A dialogue of the deaf with US climate sceptics


The Heritage Foundation persists in claiming everything we are told about global warming is not true, writes FRANK McDONALD

IT WAS up close and personal, the confrontation we had last week at the Heritage Foundation, a right-wing think-tank in Washington – 12 European environmental journalists facing four of its policy wonks, all of them working assiduously to thwart President Barack Obama’s efforts to curb American carbon emissions.

In many ways, it was a dialogue of the deaf. Heritage’s position on climate change, as Ben Lieberman put it, is that “virtually everything we’re told about it is not true”. According to him, there has been no increase in temperatures since 1995. “The curve is flat,” he said. A bit like the Earth, maybe?

When I put it to him that the World Meteorological Organisation had identified the past decade as the warmest since records began, followed closely by the 1990s, Lieberman dismissed these findings as “grossly exaggerated” – even though they were grounded in scientific measurements taken all over the world.

This head-in-the-sand approach is reminiscent of the Birthers, a daft grassroots movement that believes Obama has no right to be president because he “wasn’t born in the US”. It simply doesn’t matter that he has a birth certificate from Hawaii and can point to a contemporaneous birth notice in one of the local papers.

The preparedness of poorly-educated people to hold on to peculiar beliefs in the face of evidence that disproves them is one thing. Much more insidious is the warped world view propagated by the Heritage Foundation, which receives substantial funding from Exxon Mobil; coincidentally, there’s an Exxon filling station next door.

“Building an America where freedom, opportunity, prosperity and civil society flourish” is the foundation’s stated mission, spelled out in gold letters on the wood-panelled walls of its elevators. The freedom it upholds is freedom of choice for individuals in a free market, unfettered by government regulations; “civil society” is secondary.

“We care about the environment,” said nuclear specialist Jack Spencer, “and the best way to secure it is by free market measures. Our fear is that if you take a bureaucratic regulatory approach, we’d have economic calamity.” Asked about the collapse of the grossly under-regulated financial system, he replied: “That’s not my department.”

Heritage believes the next calamity would be caused by cap-and-trade legislation, now stalled in the US Senate. This would set limits on carbon dioxide emissions by utilities and major industries, generating a market for credits along the lines of Europe’s carbon trading system, with the aim of cutting overall emissions over time.

Lieberman, who hailed the inconclusive outcome of last December’s Copenhagen climate summit as “good news for sceptics”, sees cap-and-trade as “nothing short of a government re-engineering of the American economy”, with “aggressive targets” to cut emissions that “would put the nation on a path of serious economic harm”.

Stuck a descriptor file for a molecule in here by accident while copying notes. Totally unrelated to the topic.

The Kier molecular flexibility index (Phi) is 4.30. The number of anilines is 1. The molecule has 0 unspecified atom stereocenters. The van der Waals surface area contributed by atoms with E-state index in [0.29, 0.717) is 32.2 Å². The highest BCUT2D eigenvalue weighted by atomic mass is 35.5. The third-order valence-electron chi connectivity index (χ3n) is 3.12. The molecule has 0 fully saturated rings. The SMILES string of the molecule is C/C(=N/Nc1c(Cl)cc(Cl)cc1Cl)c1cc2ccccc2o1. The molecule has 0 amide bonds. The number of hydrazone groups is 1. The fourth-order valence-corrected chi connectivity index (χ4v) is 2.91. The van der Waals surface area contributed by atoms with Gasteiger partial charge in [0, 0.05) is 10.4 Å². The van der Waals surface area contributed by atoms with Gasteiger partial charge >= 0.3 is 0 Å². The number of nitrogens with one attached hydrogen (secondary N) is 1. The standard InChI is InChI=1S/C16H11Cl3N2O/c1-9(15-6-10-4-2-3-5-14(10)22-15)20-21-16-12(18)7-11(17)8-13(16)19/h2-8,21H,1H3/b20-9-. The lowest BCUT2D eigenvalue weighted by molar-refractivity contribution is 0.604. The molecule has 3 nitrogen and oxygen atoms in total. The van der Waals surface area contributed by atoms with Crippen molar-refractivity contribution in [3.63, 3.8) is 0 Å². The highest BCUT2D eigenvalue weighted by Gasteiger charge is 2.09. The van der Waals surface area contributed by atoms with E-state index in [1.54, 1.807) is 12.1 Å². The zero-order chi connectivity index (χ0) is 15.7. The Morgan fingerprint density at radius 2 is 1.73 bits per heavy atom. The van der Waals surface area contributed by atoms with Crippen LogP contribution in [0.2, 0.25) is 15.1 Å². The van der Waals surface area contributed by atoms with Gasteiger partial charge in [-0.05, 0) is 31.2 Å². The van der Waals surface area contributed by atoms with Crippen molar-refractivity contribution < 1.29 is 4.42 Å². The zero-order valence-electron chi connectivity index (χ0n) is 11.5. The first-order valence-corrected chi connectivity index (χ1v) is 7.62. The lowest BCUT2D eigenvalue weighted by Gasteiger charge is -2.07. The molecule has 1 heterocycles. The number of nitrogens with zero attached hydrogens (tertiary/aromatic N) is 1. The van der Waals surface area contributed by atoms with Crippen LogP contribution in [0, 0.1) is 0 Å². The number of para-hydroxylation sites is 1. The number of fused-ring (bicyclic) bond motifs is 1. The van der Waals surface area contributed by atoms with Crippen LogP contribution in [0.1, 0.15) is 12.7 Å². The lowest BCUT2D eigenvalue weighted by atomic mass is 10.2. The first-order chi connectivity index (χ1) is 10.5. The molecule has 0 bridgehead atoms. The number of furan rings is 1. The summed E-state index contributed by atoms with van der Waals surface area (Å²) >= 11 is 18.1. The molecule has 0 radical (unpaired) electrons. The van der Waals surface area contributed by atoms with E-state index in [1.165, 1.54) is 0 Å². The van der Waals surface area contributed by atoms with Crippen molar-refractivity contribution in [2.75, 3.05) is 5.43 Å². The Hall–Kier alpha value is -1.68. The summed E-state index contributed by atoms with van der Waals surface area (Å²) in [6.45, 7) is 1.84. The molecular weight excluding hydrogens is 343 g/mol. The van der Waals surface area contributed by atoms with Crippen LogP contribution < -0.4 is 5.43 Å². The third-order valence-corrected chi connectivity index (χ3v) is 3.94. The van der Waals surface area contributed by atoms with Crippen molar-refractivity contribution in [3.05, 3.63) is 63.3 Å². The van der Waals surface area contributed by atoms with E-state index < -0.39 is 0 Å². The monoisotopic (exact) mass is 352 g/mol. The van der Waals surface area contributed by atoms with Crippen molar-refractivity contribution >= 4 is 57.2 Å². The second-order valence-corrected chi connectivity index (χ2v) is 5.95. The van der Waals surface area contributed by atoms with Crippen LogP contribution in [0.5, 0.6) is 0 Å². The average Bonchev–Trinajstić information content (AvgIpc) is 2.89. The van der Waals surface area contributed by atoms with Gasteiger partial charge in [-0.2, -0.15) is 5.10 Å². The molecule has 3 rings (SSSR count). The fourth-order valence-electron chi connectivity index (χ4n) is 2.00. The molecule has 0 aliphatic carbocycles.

Ironically, it was such “market mechanisms” that the US pressed to have included in the Kyoto Protocol in 1997, even though it was spurned in 2001 by George Bush. The EU went on to embrace cap-and-trade and many other countries are following suit, based on their belief that carbon must be priced to reduce emissions.

Fossil fuels provide 85 per cent of US energy, making them the “preferred energy source” of Americans, as Lieberman put it. The big problem, of course, is that 60 per cent of the oil they need has to be imported, often from “countries that hate us”. Yet the Heritage guys remain wedded to the oil companies.

Asked if they were concerned about peak oil, policy analyst David Kreutzer couldn’t have been more complacent. “Oil will never ever completely run out,” he said confidently. Neither was he worried about China outstripping the US in the development of renewable energy technologies, arguing that wind power was “unreliable anyway”.

As for the strides that Europe, Japan and even China have made in producing much more fuel-efficient cars compared to the US, Jack Spencer’s response was that “big cars are better, safer and more comfortable”. Yet one of the reasons US car makers nearly went bankrupt last year was that they were churning out “gas guzzlers”.

The Heritage Foundation is also opposed to energy conservation, on the basis that it would mean “less economic growth than we would otherwise have”, as Kreutzer said. He also dismissed as “crap” Lord Stern’s landmark 2006 report for the British government, which concluded that tackling climate change was eminently affordable.

Such Neanderthal views are not shared by the Center for a New American Security, which has close links to the Pentagon. “There’s a growing recognition that climate change and energy involve security issues for us and we’re looking at how this is going to shape and reshape international relations,” said research fellow Christine Barthemore.

“The Department of Defence actively understands that changes are happening and clearly sees it in different parts of the world,” she told us. “So we look at the long-term effects of climate change, and how will it affect areas of Africa, Asia and Latin America, and how this could result in refugee flows that could affect our homeland.”

Morey Wolfson, a senior energy official in Colorado, believes the world is facing “climate chaos” if it doesn’t make the transition to a post-oil economy. “We’re being idiots in this country listening to the Heritage Foundation. It’s time to stand up to them,” he says. “Cap-and-trade would be a total game-changer . . . it would enable us to retool America”. Could that be what the Heritage guys really fear?

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